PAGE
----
Insulin sensitivity can also be influenced by diet composition (101,102). There is evidence that a higher saturated fat intake is associated with impaired insulin action, some of which may be mediated by changes in body weight. In contrast, a high-monounsaturated-fat diet significantly improves insulin sensitivity compared to a high-saturated-fat diet. Independent of its effects on insulin sensitivity, diet composition can influence the factors clustering in the metabolic syndrome. Dietary carbohydrate increases blood glucose levels, particularly in the post-prandial period, and consequently also insulin levels and plasma triglycerides. The detrimental effects of a high-carbohydrate diet on plasma glucose/insulin, triglyceride/HDL or fibrinolysis occur only when carbohydrate foods with a high glycemic index are consumed, while they are abolished if the diet is based largely on fiber-rich, low-glycemic-index foods. Mono-unsaturated fats and ro-3 fatty acids can reduce plasma triglycerides. Such diets may also improve endothelial function.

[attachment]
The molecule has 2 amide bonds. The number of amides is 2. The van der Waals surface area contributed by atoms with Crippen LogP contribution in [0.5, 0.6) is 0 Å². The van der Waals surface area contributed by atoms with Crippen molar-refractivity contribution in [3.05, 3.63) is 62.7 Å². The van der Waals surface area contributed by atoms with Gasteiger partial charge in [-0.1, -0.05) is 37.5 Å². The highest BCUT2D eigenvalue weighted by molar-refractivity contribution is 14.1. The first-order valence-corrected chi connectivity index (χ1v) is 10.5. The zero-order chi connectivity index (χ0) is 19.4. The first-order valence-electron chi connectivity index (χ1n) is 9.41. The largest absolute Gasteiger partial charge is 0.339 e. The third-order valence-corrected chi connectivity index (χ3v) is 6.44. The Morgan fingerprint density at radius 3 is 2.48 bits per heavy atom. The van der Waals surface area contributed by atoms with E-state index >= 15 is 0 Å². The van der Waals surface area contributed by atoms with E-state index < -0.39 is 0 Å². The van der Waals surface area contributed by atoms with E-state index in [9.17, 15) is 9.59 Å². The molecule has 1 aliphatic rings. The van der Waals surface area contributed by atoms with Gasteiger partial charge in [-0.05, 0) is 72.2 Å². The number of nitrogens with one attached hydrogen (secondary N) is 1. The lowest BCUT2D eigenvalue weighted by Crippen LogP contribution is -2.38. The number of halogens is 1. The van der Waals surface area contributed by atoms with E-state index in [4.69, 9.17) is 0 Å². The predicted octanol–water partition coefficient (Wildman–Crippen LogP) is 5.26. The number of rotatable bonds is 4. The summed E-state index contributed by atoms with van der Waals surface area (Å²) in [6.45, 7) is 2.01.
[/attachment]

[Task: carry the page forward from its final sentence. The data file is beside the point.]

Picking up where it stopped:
Moderate physical activity (brisk walking for at least 30 min/day) should be feasible for most patients. One of the major anticipated benefits of an active lifestyle is a reduction in CV mortality. Exercise improves insulin sensitivity and glucose tolerance rapidly and independently of weight loss. Exercise training results in preferential loss of fat stores from central regions of the body (103). Aerobic exercise training has been shown to lower systolic and diastolic blood pressure, and plasma triglycerides and increase HDL cholesterol.

Pharmacological Therapy